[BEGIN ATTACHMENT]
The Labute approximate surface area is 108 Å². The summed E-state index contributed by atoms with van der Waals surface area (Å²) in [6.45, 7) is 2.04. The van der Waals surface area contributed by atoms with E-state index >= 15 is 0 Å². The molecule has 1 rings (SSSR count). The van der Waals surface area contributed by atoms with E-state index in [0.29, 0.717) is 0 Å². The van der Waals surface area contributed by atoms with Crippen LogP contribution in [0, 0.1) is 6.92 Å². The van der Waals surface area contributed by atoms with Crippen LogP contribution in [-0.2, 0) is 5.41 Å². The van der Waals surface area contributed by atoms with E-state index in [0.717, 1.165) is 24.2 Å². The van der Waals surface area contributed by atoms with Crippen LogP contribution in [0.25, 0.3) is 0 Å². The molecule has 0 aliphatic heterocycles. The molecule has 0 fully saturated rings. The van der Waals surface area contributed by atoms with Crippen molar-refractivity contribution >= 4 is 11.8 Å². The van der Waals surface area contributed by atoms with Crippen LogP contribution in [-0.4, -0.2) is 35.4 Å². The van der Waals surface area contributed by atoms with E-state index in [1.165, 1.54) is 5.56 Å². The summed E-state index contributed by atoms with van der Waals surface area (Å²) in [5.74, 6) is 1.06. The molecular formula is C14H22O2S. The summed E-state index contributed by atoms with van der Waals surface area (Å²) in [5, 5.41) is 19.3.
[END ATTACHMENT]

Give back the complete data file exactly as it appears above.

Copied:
The Labute approximate surface area is 108 Å². The summed E-state index contributed by atoms with van der Waals surface area (Å²) in [6.45, 7) is 2.04. The van der Waals surface area contributed by atoms with E-state index >= 15 is 0 Å². The molecule has 1 rings (SSSR count). The van der Waals surface area contributed by atoms with E-state index in [0.29, 0.717) is 0 Å². The van der Waals surface area contributed by atoms with Crippen LogP contribution in [0, 0.1) is 6.92 Å². The van der Waals surface area contributed by atoms with Crippen LogP contribution in [-0.2, 0) is 5.41 Å². The van der Waals surface area contributed by atoms with E-state index in [0.717, 1.165) is 24.2 Å². The van der Waals surface area contributed by atoms with Crippen LogP contribution in [0.25, 0.3) is 0 Å². The molecule has 0 aliphatic heterocycles. The molecule has 0 fully saturated rings. The van der Waals surface area contributed by atoms with Crippen molar-refractivity contribution >= 4 is 11.8 Å². The van der Waals surface area contributed by atoms with Crippen LogP contribution in [-0.4, -0.2) is 35.4 Å². The van der Waals surface area contributed by atoms with E-state index in [1.165, 1.54) is 5.56 Å². The summed E-state index contributed by atoms with van der Waals surface area (Å²) in [5.74, 6) is 1.06. The molecular formula is C14H22O2S. The summed E-state index contributed by atoms with van der Waals surface area (Å²) in [5, 5.41) is 19.3.